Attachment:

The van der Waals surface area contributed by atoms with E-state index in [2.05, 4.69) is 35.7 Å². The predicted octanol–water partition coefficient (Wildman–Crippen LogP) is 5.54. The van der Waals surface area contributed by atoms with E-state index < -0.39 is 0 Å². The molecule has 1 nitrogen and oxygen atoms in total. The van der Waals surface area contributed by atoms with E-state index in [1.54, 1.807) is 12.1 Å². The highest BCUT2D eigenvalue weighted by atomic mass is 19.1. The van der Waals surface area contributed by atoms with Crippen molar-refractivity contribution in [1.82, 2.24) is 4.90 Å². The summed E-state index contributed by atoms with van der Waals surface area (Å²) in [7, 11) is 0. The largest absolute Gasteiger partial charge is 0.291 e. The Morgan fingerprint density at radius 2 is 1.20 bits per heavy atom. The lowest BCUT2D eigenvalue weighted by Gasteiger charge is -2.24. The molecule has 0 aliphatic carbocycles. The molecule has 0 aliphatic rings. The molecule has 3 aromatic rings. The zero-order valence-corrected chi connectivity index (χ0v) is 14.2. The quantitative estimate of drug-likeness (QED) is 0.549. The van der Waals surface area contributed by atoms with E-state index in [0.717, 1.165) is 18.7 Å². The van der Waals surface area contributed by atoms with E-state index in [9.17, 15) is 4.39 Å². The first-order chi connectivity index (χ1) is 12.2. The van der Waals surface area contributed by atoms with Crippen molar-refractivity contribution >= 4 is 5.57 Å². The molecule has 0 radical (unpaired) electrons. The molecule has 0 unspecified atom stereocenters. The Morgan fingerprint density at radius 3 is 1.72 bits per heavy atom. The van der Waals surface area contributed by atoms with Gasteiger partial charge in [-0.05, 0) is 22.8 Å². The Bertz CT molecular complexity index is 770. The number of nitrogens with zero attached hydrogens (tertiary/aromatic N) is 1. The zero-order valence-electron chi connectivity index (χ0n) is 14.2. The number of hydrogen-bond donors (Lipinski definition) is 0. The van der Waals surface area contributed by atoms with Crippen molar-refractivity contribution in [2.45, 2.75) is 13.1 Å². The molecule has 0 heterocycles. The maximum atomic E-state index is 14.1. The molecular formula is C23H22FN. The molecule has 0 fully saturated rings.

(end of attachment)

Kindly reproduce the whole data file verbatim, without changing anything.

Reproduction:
The van der Waals surface area contributed by atoms with E-state index in [2.05, 4.69) is 35.7 Å². The predicted octanol–water partition coefficient (Wildman–Crippen LogP) is 5.54. The van der Waals surface area contributed by atoms with E-state index < -0.39 is 0 Å². The molecule has 1 nitrogen and oxygen atoms in total. The van der Waals surface area contributed by atoms with E-state index in [1.54, 1.807) is 12.1 Å². The highest BCUT2D eigenvalue weighted by atomic mass is 19.1. The van der Waals surface area contributed by atoms with Crippen molar-refractivity contribution in [1.82, 2.24) is 4.90 Å². The summed E-state index contributed by atoms with van der Waals surface area (Å²) in [7, 11) is 0. The largest absolute Gasteiger partial charge is 0.291 e. The Morgan fingerprint density at radius 2 is 1.20 bits per heavy atom. The lowest BCUT2D eigenvalue weighted by Gasteiger charge is -2.24. The molecule has 0 aliphatic carbocycles. The molecule has 0 aliphatic rings. The molecule has 3 aromatic rings. The zero-order valence-corrected chi connectivity index (χ0v) is 14.2. The quantitative estimate of drug-likeness (QED) is 0.549. The van der Waals surface area contributed by atoms with E-state index in [0.717, 1.165) is 18.7 Å². The van der Waals surface area contributed by atoms with E-state index in [9.17, 15) is 4.39 Å². The first-order chi connectivity index (χ1) is 12.2. The van der Waals surface area contributed by atoms with Crippen molar-refractivity contribution >= 4 is 5.57 Å². The molecule has 0 radical (unpaired) electrons. The molecule has 0 unspecified atom stereocenters. The Morgan fingerprint density at radius 3 is 1.72 bits per heavy atom. The van der Waals surface area contributed by atoms with Gasteiger partial charge in [-0.05, 0) is 22.8 Å². The Bertz CT molecular complexity index is 770. The number of nitrogens with zero attached hydrogens (tertiary/aromatic N) is 1. The zero-order valence-electron chi connectivity index (χ0n) is 14.2. The number of hydrogen-bond donors (Lipinski definition) is 0. The van der Waals surface area contributed by atoms with Crippen molar-refractivity contribution in [2.45, 2.75) is 13.1 Å². The molecule has 0 heterocycles. The maximum atomic E-state index is 14.1. The molecular formula is C23H22FN. The molecule has 0 fully saturated rings.